The NDP is shuffling its campaign and parliamentary teams as Leader Thomas Mulcair brings in fresh blood to get his party back on track.
New Democrats acknowledge they've hit a rough patch in recent months, as veteran MPs Libby Davies and Yvon Godin retired, and former caucus chair Glenn Thibeault left to run for the Ontario Liberals.
Mr. Mulcair announced plans for a national daycare program and a new federal minimum wage in the fall, but the NDP agenda was overtaken by events in October.
"Our fall strategy was going well until the shooting in Parliament, but then it became more difficult, especially once you factored in the ensuing harassment controversy [involving NDP and Liberal MPs]," a party strategist said.
The strategist said the shuffle of advisers and senior staffers aims to "add some muscle to the pre-electoral and electoral teams."
NDP veterans Brad Lavigne and Michael Balagus will start working for Mr. Mulcair and try to beef up the party's ties with its base in English-Canada, especially in Ontario.
Mr. Lavigne was the national campaign director during the NDP's 2011 breakthrough, and was known for his close ties to former party leader Jack Layton and other members of his entourage.
Mr. Lavigne currently works at Hill + Knowlton Strategies, but is now set to work as a volunteer "senior campaign adviser" with the party's national director, Anne McGrath, in this election year.
Mr. Balagus will continue in his current role as chief of staff to Ontario NDP Leader Andrea Horwath, but he will also start advising the federal NDP and play a prominent part during the next election.
"Once the campaign starts, he will be our war-room guy," the NDP official said.
Mr. Balagus was chief of staff in the Manitoba premier's offices of Gary Doer and Greg Selinger, and is credited with helping Ms. Horwath win a confidence vote after her underwhelming performance in the last Ontario election. He is also well-known in union circles, having been the CEO of the Ontario Nurses' Association, and with New Democrats across Canada.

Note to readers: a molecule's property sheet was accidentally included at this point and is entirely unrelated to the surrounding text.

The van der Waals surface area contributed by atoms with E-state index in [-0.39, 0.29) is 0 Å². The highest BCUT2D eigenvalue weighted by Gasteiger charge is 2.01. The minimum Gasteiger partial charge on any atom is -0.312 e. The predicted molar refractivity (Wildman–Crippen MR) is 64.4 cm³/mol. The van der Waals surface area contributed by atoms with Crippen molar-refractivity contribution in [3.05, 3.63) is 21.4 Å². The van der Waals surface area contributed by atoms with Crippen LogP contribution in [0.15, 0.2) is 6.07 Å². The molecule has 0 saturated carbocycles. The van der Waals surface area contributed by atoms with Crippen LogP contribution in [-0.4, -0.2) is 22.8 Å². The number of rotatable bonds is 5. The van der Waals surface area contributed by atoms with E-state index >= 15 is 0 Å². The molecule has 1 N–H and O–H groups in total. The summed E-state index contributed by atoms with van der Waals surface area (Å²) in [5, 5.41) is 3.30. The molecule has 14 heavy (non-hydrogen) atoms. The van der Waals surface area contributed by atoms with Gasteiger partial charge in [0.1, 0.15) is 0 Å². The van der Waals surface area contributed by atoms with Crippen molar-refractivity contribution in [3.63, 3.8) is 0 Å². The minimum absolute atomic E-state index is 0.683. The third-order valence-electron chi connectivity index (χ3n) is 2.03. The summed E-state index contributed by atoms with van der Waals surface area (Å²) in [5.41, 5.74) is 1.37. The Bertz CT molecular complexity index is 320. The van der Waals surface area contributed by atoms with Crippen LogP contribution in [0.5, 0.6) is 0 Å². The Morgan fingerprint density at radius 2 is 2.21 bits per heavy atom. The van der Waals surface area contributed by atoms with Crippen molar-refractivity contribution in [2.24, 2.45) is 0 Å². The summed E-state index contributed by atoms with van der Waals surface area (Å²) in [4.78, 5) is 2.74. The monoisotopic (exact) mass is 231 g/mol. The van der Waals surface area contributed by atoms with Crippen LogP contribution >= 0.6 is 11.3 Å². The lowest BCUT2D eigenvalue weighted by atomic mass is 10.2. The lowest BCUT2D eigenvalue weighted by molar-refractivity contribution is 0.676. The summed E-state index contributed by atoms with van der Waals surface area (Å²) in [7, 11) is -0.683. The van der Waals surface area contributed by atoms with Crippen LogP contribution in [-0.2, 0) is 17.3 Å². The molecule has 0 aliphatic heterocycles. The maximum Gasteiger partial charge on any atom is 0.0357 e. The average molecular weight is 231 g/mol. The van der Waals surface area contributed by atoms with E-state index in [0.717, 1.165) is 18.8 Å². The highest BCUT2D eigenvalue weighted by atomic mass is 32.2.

Mr. Mulcair is also shuffling his office with the hiring of a new chief of staff, Alain Gaul, who has left his position as a partner at Montreal law firm Davies Ward Phillips & Vineberg.
Mr. Gaul worked in the same position when Mr. Mulcair was the minister of environment in Quebec City from 2003 to 2005. He was also a senior adviser on Mr. Mulcair's 2012 leadership campaign.
New Democrats are touting his expertise in financial matters, but also his experience in running a government department.
Mr. Gaul is replacing Raoul Gebert, who has been chief of staff since Mr. Mulcair replaced Mr. Layton in 2012. Mr. Gebert will continue to work with the NDP, but he will focus on his expertise in Quebec, where he used to preside over the party's provincial wing.
The NDP has worked hard to protect its Quebec base, made up almost entirely of rookies elected during the 2011 Orange Wave. However, the party's performance has been weaker in the rest of the country under Mr. Mulcair, where he is not as well known.
The NDP Leader will announce the changes as part of a caucus meeting in Ottawa. The NDP is holding a working dinner Wednesday evening, and a formal caucus on Thursday.
The party is planning to focus on economic issues and jobs in the coming sitting of Parliament, as oil prices drop and affect the government's ability to balance its budget.